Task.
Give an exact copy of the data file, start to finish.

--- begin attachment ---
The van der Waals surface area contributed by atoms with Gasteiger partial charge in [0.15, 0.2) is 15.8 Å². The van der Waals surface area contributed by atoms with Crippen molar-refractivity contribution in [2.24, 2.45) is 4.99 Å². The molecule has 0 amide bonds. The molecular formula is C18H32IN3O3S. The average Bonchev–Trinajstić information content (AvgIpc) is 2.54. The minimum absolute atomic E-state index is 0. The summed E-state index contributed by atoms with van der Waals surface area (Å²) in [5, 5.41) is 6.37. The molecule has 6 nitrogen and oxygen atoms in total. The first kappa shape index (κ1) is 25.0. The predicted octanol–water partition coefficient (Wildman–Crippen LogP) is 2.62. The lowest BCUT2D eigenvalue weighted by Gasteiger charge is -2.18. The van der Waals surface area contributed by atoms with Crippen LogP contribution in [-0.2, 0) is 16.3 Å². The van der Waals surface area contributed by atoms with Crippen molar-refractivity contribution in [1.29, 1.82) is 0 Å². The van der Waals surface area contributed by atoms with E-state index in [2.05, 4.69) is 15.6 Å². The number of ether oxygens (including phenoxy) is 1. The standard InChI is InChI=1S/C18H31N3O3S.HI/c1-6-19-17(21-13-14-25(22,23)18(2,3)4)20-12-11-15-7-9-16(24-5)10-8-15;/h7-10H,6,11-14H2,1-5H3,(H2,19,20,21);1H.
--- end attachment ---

The van der Waals surface area contributed by atoms with Gasteiger partial charge in [0.15, 0.2) is 15.8 Å². The van der Waals surface area contributed by atoms with Crippen molar-refractivity contribution in [2.24, 2.45) is 4.99 Å². The molecule has 0 amide bonds. The molecular formula is C18H32IN3O3S. The average Bonchev–Trinajstić information content (AvgIpc) is 2.54. The minimum absolute atomic E-state index is 0. The summed E-state index contributed by atoms with van der Waals surface area (Å²) in [5, 5.41) is 6.37. The molecule has 6 nitrogen and oxygen atoms in total. The first kappa shape index (κ1) is 25.0. The predicted octanol–water partition coefficient (Wildman–Crippen LogP) is 2.62. The lowest BCUT2D eigenvalue weighted by Gasteiger charge is -2.18. The van der Waals surface area contributed by atoms with Crippen LogP contribution in [-0.2, 0) is 16.3 Å². The van der Waals surface area contributed by atoms with Crippen molar-refractivity contribution in [1.29, 1.82) is 0 Å². The van der Waals surface area contributed by atoms with E-state index in [2.05, 4.69) is 15.6 Å². The number of ether oxygens (including phenoxy) is 1. The standard InChI is InChI=1S/C18H31N3O3S.HI/c1-6-19-17(21-13-14-25(22,23)18(2,3)4)20-12-11-15-7-9-16(24-5)10-8-15;/h7-10H,6,11-14H2,1-5H3,(H2,19,20,21);1H.